Though Claude Lanzmann’s Shoah catalogs one of the most horrifying events in the history of humankind, it remains one of the most life-affirming works of art ever produced for the cinema. “The film is structured in a circular, concentric manner,” Lanzmann has said about this towering documentary. Over the course of nine-and-a-half hours, dozens of Holocaust survivors share their stories of perseverance, their memories doubling back on each other in a way that stresses how shared human experience connects us in extraordinarily unexpected, hether unwanted or indispensable, ways. Every interview in the film is powerful enough to make its own documentary. (Indeed, Lanzmann’s conversation with Sobibor camp survivor Yehuda Lerner was so impossible to condense that he would release the entire film as a 95-minute standalone, Sobibor, October 14, 1943, 4 P.M.) Lanzmann doesn’t use stock footage to convey the horrors of the Holocaust. Instead, he builds the past using tools that exist only in the present, summoning an unfathomable catastrophe with the voices and memories of survivors (not to mention their tears and pained expressions) and endless panoramic shots of bucolic countrysides. When one interviewee recalls how the screams of victims used to linger in the air outside a concentration camp, this memory haunts Lanzmann’s pastoral exteriors for the rest of the film. There’s an overwhelming sense here that nature itself has yet to recover from Hitler’s slaughter. Rather than use photographs of concentration camps, Lanzmann contends himself with elegiac shots of what remains of these houses of death (mostly skeletal foundations) in the modern world. Every anecdote in the film speaks for itself as a melancholic celebration of Jewish perseverance and an affront to any number of Nazi pathologies and rituals of denial. Nature in Shoah (and in Sobibor) is a living, breathing monument to the dead, and a beautiful reminder of what it feels like to roam free.


Jonathan Rosenbaum draws comparisons to Alan Resnais’ Night and Fog, for Artforum. Dorian Stuber has an excellent academic analysis of Godard, Sontag, and Lanzmann’s theories and approaches, for Screen Machine.


David Denby for The New Yorker:

Again and again, Lanzmann goes into Birkenau, filming with his camera on the track, passing first through the entrance—a squared-off opening in a long horizontal building—and then stopping at the ramp, where the passengers were unloaded. This is a visionary film that stubbornly traverses the ground. In Pauline Kael’s almost comically obtuse negative review of the movie, published in this magazine, she said of Lanzmann that “the heart of his obsession appears to be to show you that the Gentiles will do it again to the Jews if they get the chance.” But the notion that the Holocaust might happen again is exactly what “Shoah” is not about. It’s about the enormity of its happening once. “Shoah” is a topographic work. Where, specifically, did the trains stop at Sobibor? How many feet was it to the entrance to the camp? Sobibor is now just a scraggly field, but Lanzmann measures the distance, paces it off. He doesn’t ask how morality could have accommodated the Holocaust. He asks how reality could have accommodated it. Far from being a limited work, “Shoah” becomes an enraged metaphysical protest against the nature of existence itself.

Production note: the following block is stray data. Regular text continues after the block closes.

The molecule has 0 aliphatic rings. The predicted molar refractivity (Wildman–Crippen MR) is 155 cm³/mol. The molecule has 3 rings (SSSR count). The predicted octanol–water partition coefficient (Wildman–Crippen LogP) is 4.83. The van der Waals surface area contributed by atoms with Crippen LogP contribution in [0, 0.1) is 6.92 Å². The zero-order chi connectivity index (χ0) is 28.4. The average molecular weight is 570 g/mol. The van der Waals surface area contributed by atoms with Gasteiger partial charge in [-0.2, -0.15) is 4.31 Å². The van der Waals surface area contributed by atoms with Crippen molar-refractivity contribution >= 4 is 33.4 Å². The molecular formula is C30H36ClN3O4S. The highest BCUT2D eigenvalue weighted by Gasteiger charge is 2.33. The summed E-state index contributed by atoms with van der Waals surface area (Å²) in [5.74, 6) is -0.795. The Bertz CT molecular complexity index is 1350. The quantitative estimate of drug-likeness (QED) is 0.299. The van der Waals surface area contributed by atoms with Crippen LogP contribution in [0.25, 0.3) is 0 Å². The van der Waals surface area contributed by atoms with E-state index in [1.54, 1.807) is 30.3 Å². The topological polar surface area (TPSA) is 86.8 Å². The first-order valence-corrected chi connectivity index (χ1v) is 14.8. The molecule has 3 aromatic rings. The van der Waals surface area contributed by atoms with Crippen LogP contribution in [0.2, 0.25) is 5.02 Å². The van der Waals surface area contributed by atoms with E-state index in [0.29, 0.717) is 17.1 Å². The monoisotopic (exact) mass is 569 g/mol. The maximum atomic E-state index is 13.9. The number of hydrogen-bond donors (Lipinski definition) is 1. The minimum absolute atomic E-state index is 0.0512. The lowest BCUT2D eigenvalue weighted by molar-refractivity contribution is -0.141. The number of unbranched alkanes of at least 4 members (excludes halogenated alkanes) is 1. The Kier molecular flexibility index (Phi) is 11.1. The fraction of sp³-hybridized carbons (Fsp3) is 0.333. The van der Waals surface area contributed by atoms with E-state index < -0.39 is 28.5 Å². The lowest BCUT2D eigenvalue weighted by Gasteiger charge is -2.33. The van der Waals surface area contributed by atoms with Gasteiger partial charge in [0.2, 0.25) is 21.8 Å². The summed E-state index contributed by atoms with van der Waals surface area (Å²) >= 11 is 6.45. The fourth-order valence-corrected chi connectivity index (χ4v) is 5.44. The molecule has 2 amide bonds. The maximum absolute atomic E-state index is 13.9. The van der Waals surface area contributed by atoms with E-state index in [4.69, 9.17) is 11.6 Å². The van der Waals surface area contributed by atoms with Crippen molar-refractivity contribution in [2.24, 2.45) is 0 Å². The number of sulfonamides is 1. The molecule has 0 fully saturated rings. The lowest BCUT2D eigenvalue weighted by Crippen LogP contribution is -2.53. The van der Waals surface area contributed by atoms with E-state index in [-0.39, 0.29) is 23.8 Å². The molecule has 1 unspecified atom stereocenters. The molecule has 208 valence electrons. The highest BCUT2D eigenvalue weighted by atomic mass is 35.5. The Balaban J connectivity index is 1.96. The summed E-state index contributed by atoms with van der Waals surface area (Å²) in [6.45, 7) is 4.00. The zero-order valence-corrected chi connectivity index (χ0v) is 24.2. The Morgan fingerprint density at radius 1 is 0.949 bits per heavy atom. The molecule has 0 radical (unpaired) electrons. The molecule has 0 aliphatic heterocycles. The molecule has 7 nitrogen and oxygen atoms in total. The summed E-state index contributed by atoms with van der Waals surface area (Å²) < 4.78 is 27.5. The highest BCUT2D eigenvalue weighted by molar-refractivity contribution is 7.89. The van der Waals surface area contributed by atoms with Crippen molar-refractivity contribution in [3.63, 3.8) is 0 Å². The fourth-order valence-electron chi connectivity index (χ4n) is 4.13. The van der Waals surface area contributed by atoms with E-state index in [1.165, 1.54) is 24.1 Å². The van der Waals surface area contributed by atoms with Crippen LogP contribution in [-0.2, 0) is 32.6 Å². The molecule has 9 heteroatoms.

Fellow New Yorker writer Richard Brody takes Pauline Kael to task for her original review. And adds his own two cents on “one of the summits of cinema history”:

The two-part, nine-hour film consists mainly of interviews about the death camps with Jews who survived them. Poles who loved in their vicinity, and Germans who helped to run them. (The surreptitious filming of a former Trebinka guard is the apotheosis of investigative journalism.) But Lanzmann didn’t make a film about the Holocaust or an evocation of the Holocaust; he filmed the Holocaust itself, with the faith that the bearing of witness it itself the ultimate representation – and he conveys the sense of a supremely moral mission as he presses his subjects to speak despite their anguish, fear or shame. With his camera he bears witness to the bearing of witness and, revisiting the sites of the unfathomable horror, depicts, to the limits of consciousness, the experience of life in the presence of death.



Stuart Klawans for The Nation:

To classify Shoah as a history clearly won’t do, as Lanzmann has said. It’s not just that he refused to show archival images, insisting instead on recording the traces that the Holocaust had left on the present day. He also would not summarize the overall sequence of events, entertain discussions of political and economic forces, reproduce anyone else’s documentary evidence (that was all assumed) or even confine his materials to a straight chronology. Lanzmann jumped around thematically, without telling you what the themes were; he spiraled back obsessively, and without explanation, to the same railway lines, the same landscapes, even the same shots. I have no name for a film that proceeds like this.
There is a logic in the way Lanzmann puts all this together; but there is also something monstrous and misshapen, which is utterly irreconcilable with notions of monuments and masterpieces. And that, as much as the staggering amount of research that went into the film, is what makes Shoah so right. It’s brilliantly conceived; it’s intolerable. It is the indispensable film of any year when it appears.